CALCE has extensive experience in performing failure analysis on a wide range of parts and products (ball grid arrays, printed wiring boards, photodiodes, plastic encapsulated microcircuits, connectors, flip-chips, etc.) and identifying a wide range of failure mechanisms (conductive filament formation, solder joint fatigue, electrostatic discharge, etc.).

It is CALCE's philosophy that failure analysis is a systematic examination of failed devices to determine the root cause of failure and to use such information to eventually improve product reliability. Failure analysis is designed to: identify the failure modes (the way the product failed); identify the failure site (where in the product failure occurred); identify the failure mechanism (the physical phenomena involved in the failure); determine the root cause (the design, defect, or loads which led to failure); and recommend failure prevention methods

The process begins with the most non-destructive techniques and then proceeds to the more destructive techniques, allowing the gathering of unique data from each technique throughout the process. This data when properly analyzed leads to a viable mechanism for the failure. The use of destructive techniques early in the process is discouraged as it can result in the loss of valuable information that might be required later. The recommended sequence of procedures is:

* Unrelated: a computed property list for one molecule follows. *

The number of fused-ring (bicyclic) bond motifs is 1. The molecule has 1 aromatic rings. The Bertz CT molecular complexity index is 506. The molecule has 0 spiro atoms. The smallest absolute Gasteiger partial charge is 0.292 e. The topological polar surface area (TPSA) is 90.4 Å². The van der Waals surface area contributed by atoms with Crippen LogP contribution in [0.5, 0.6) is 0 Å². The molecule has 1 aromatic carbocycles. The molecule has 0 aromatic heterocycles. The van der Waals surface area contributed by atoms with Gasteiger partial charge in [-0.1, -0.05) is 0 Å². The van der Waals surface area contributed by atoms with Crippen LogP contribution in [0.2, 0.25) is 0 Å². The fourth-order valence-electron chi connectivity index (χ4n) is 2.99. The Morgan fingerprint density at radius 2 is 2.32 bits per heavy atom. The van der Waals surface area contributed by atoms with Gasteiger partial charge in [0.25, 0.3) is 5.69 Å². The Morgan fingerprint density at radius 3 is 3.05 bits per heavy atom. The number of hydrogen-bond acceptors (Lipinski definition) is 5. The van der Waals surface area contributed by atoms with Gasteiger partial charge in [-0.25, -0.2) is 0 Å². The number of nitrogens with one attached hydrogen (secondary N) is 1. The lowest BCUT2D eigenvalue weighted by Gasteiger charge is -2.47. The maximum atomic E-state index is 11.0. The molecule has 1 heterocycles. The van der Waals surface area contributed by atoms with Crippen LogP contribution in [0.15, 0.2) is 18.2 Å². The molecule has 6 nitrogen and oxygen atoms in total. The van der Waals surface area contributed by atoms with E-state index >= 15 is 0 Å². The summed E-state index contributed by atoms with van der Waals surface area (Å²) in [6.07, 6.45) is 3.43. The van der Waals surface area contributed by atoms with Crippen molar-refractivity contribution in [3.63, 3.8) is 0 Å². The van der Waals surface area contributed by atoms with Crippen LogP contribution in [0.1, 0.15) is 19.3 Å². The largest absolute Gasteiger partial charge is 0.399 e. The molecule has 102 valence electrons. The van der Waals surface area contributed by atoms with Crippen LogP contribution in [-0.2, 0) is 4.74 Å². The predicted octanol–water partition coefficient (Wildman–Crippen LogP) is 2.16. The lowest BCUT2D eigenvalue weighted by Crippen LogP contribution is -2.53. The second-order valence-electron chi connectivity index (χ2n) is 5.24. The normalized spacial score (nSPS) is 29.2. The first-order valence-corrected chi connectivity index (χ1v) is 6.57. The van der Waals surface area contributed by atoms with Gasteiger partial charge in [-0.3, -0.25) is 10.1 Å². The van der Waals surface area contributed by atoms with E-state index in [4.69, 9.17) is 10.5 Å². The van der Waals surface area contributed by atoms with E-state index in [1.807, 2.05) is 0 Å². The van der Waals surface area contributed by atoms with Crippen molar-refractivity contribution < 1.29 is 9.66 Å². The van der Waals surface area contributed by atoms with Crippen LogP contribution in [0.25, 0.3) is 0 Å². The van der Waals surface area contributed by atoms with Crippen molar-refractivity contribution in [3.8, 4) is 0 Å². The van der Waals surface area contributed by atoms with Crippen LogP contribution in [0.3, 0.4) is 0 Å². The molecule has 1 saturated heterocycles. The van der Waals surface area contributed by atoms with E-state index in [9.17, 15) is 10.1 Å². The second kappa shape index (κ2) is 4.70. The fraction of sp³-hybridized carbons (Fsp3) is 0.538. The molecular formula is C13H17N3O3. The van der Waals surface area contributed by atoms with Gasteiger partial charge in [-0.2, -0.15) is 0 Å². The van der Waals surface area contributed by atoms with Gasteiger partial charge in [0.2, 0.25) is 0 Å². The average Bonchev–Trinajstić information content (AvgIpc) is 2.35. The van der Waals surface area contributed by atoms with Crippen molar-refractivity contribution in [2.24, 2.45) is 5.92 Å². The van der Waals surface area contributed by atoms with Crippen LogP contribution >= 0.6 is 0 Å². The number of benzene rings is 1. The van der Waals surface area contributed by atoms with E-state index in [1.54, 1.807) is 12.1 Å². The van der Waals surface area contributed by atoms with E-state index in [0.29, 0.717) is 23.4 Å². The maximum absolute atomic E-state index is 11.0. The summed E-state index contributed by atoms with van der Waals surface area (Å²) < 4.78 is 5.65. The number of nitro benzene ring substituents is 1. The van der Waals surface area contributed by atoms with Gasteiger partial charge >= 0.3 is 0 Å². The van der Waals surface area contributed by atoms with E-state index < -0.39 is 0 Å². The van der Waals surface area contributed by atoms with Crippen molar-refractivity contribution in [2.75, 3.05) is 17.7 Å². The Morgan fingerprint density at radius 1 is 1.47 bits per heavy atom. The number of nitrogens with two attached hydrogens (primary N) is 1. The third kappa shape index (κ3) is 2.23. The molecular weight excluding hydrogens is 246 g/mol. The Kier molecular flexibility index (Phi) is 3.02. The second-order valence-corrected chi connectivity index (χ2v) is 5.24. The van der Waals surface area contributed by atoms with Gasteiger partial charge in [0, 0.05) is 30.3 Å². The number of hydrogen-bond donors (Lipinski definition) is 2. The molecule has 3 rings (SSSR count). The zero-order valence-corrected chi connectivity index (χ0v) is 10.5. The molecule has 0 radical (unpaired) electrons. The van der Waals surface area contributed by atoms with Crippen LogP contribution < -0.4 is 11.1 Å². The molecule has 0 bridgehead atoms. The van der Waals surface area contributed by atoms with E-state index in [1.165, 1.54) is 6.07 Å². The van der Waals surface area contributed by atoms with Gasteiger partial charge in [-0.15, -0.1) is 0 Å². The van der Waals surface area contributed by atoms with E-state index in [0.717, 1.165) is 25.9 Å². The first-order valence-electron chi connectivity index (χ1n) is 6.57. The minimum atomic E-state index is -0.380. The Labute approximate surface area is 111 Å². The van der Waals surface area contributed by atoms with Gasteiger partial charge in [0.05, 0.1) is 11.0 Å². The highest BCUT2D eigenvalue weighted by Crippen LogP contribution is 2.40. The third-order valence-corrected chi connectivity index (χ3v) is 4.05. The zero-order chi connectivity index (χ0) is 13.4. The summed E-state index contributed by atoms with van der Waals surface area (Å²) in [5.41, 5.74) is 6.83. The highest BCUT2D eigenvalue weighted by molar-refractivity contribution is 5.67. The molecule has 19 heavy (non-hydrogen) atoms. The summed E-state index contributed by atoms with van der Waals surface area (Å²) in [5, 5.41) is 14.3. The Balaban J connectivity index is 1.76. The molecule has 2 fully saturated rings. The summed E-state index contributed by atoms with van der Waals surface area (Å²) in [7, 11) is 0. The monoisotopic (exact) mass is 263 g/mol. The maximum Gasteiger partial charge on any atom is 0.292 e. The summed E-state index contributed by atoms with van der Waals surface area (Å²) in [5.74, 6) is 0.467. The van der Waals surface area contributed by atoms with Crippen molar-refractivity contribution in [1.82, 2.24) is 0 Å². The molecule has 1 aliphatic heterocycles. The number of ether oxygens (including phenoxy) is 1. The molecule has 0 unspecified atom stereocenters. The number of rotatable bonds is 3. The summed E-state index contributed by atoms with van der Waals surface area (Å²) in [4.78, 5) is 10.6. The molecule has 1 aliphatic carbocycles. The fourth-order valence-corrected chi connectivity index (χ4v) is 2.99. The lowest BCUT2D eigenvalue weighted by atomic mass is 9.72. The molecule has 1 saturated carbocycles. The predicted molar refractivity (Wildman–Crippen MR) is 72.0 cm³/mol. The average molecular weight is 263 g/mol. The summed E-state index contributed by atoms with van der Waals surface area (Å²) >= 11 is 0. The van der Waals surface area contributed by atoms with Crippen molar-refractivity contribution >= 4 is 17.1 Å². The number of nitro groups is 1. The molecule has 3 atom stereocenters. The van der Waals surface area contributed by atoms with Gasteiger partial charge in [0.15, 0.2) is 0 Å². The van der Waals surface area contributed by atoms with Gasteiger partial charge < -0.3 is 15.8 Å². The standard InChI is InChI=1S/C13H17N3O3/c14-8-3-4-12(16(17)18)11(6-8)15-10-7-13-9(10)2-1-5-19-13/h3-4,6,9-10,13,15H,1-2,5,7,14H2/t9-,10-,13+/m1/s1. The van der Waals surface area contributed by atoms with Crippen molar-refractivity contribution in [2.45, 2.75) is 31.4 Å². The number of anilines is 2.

Electrical Testing is the measurement of all relevant electrical parameters and is a critical part of systematic failure analysis. Correct electrical testing not only provides the failure mode(catastrophic, functional, parametric, programming or timing), but it can also help identify the failure site.

Electrical Testing consists of detecting shorts, opens, parametric shifts, changes in resistance, or other abnormal electrical behavior on the die, between the die and the interconnects, between the interconnects and the circuit card, within the circuit card, and among the various connections between circuit cards. The extensive range of electrical testing equipment available to CALCE personnel allows the CALCE to be a world-leader in the failure analysis of electronic products.

Non-Destructive Evaluation: Non-Destructive Evaluation (NDE) is designed to provide as much information on the failure site, failure mechanism, and root cause of failure without causing any damage to the product or obscuring or removing valuable information. The latter part of this sentence can be very important when the electronic part is still functioning.

A significant amount of failure information is available through visual inspection and the more traditional NDE methods, such as:

However, breakthroughs in failure analysis technology over the last few years have opened up the number of avenues available in non-destructive evaluation. These avenues include state-of-the-art methods, such as Scanning Magnetic Microscopy (SMM) and Infrared Imaging Systems with the latest filtering algorithims, as well as non-traditional techniques, such as Fourier Transform Infrared Spectroscopy (FTIR), Contact Resistance Measurements, and Atomic Force Microscopy (AFM).

Destructive Evaluation (using relevant techniques) having completed the non-destructive analysis, the next step is to use destructive sample preparation techniques to reveal the internal structure of the sample. As much information as non-destructive evaluation (NDE) provides, destructive evaluation is often necessary to verify the failure mechanism and root cause.